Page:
The drug is called imatinib. Its manufacturer, Novartis, markets the drug in Colombia as Glivec. The World Health Organization’s List of Essential Medicines last year suggested it as treatment not only for chronic myeloid leukemia, but also gastrointestinal tumors. Currently, the cost of an annual supply is over $15,000, or about two times average Colombian’s income.
On April 26, Colombian Minister of Health Alejandro Gaviria announced plans to take the first step in a multi-step process that could eventually result in allowing the generic production of the drug. A generic version of the drug that recently began production in India is expected to cost 30 percent less than the brand name version.
Andrés Flórez, Deputy Chief of Mission at the Colombian embassy in Washington, D.C. wrote letters on April 27 and April 28 to Maria Angela Holguin of Columbia’s Ministry of Foreign Affairs, detailing concerns he had about possible congressional retaliation for such a move. The letters were obtained by the nonprofit group Knowledge Ecology International (KEI), which works on drug patent issues. They were also leaked to Colombian media outlets El Espectador and NoticiasUno .
In the second letter, after a meeting with Senate Finance Committee International Trade Counsel Everett Eissenstat, Flórez wrote that Eissenstat said that authorizing the generic version would “violate the intellectual property rights” of Novartis. Eissenstat also said that if “the Ministry of Health did not correct this situation, the pharmaceutical industry in the United States and related interest groups could become very vocal and interfere with other interests that Colombia could have in the United States,” according to the letter.
In particular, Flórez expressed a worry that “this case could jeopardize the approval of the financing of the new initiative ‘Peace Colombia.’”
The Obama administration has pledged $450 million for Peace Colombia, which seeks to bring together rebels and the government to end decades of fighting that has resulted in hundreds of thousands of deaths and a shattered civil society. These funds will be used for, among other things, removing landmines. The country has the second-highest number of landmine fatalities in the world, behind only Afghanistan.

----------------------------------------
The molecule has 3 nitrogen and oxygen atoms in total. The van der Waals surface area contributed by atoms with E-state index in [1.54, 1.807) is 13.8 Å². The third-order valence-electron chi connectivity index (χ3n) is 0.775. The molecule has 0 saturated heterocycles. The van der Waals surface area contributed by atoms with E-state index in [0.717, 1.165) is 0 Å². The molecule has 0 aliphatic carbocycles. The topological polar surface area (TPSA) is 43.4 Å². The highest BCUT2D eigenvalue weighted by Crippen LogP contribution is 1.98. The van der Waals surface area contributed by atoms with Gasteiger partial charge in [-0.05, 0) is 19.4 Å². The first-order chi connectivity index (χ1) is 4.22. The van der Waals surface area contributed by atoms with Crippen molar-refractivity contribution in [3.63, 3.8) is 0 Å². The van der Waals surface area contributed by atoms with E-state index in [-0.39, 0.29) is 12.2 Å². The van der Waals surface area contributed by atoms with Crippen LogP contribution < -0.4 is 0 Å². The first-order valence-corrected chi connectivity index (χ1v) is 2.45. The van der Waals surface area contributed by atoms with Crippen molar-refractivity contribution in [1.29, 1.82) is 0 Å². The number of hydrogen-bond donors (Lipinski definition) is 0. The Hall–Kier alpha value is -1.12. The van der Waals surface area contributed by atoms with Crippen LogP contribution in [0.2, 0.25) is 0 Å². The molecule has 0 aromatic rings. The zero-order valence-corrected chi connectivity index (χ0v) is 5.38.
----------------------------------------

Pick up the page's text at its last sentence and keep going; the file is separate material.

Hatch has close ties to the pharmaceutical industry. Pharmaceutical and health product manufacturers form the second-largest pool of donors to his campaigns. The industry’s main trade association, the Pharmaceutical Research and Manufacturers of America (PhRMA) spent $750,000 funding an outside nonprofit that backed Hatch’s re-election in 2012. The lobbying group also employed Scott Hatch, one of the senator’s sons, as a lobbyist, while donating to his family charity, the Utah Families Foundation.
For his part, Eissenstat has won the “Lighthouse Award” at the annual dinner of the Washington International Trade Association (WITA). WITA’s Board of Directors is composed largely of government relations staff from major corporations that help shape trade and intellectual property policy in their favor: WalMart, Microsoft, and Gap all have representatives. In bestowing the award on Eissenstat, WITA Board Member Bill Lane said the award is given to a “shining light of the trade community.”
The same year, his boss Hatch received the dinner’s Congressional Leadership Award.
Andrea Carolina Reyes, a pharmacist who works with the Colombia-based medical nonprofit Misión Salud, called the pressure to suppress the cheaper drug harmful. “I would…ask [Hatch] to consider that we’re talking about people’s lives and this needs to mean something to him,” she told The Intercept. “In Colombia we really have health constraints. There’s people, they have no access to anything. They live hours from health institutions and they don’t have even the cheapest medicines.”
Neither Eissenstat nor Hatch responded to multiple requests for comment. “We do not comment on internal correspondence,” Olga Acosta, press officer at the Colombian Embassy told The Intercept.
Author: Zaid Jilani